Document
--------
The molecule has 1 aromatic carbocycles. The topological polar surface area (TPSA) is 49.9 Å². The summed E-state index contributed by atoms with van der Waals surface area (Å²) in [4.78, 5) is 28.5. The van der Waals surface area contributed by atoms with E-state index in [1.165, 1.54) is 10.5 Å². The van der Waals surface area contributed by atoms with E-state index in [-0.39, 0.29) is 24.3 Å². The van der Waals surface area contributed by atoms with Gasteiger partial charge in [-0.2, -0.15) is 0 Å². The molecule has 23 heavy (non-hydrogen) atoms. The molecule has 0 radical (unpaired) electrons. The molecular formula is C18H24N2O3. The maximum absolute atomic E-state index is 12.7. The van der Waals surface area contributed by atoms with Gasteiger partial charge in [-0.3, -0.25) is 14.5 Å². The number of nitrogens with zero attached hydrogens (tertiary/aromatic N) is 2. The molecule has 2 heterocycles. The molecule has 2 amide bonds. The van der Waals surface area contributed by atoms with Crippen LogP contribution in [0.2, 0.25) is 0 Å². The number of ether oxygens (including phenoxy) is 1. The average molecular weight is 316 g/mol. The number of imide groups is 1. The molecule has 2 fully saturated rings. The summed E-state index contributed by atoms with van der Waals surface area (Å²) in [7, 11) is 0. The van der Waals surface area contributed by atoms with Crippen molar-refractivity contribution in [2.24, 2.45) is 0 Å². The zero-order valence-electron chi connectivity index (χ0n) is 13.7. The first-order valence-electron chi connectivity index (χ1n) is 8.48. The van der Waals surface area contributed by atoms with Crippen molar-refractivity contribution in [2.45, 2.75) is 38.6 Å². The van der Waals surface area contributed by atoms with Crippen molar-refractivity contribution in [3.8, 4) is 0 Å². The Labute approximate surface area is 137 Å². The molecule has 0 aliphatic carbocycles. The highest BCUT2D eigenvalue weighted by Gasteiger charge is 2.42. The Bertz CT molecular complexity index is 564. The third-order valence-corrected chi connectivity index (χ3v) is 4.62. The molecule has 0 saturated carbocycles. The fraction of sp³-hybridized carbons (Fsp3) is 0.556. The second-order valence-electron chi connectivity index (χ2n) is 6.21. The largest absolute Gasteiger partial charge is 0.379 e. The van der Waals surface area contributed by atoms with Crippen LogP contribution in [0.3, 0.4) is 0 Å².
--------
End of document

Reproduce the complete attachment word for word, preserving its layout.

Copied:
The molecule has 1 aromatic carbocycles. The topological polar surface area (TPSA) is 49.9 Å². The summed E-state index contributed by atoms with van der Waals surface area (Å²) in [4.78, 5) is 28.5. The van der Waals surface area contributed by atoms with E-state index in [1.165, 1.54) is 10.5 Å². The van der Waals surface area contributed by atoms with E-state index in [-0.39, 0.29) is 24.3 Å². The van der Waals surface area contributed by atoms with Gasteiger partial charge in [-0.2, -0.15) is 0 Å². The molecule has 23 heavy (non-hydrogen) atoms. The molecule has 0 radical (unpaired) electrons. The molecular formula is C18H24N2O3. The maximum absolute atomic E-state index is 12.7. The van der Waals surface area contributed by atoms with Gasteiger partial charge in [-0.3, -0.25) is 14.5 Å². The number of nitrogens with zero attached hydrogens (tertiary/aromatic N) is 2. The molecule has 2 heterocycles. The molecule has 2 amide bonds. The van der Waals surface area contributed by atoms with Crippen LogP contribution in [0.2, 0.25) is 0 Å². The number of ether oxygens (including phenoxy) is 1. The average molecular weight is 316 g/mol. The number of imide groups is 1. The molecule has 2 fully saturated rings. The summed E-state index contributed by atoms with van der Waals surface area (Å²) in [7, 11) is 0. The van der Waals surface area contributed by atoms with Crippen molar-refractivity contribution in [2.24, 2.45) is 0 Å². The zero-order valence-electron chi connectivity index (χ0n) is 13.7. The first-order valence-electron chi connectivity index (χ1n) is 8.48. The van der Waals surface area contributed by atoms with Crippen molar-refractivity contribution in [2.45, 2.75) is 38.6 Å². The van der Waals surface area contributed by atoms with Crippen molar-refractivity contribution in [3.8, 4) is 0 Å². The Labute approximate surface area is 137 Å². The molecule has 0 aliphatic carbocycles. The highest BCUT2D eigenvalue weighted by Gasteiger charge is 2.42. The Bertz CT molecular complexity index is 564. The third-order valence-corrected chi connectivity index (χ3v) is 4.62. The molecule has 0 saturated carbocycles. The fraction of sp³-hybridized carbons (Fsp3) is 0.556. The second-order valence-electron chi connectivity index (χ2n) is 6.21. The largest absolute Gasteiger partial charge is 0.379 e. The van der Waals surface area contributed by atoms with Crippen LogP contribution in [0.3, 0.4) is 0 Å².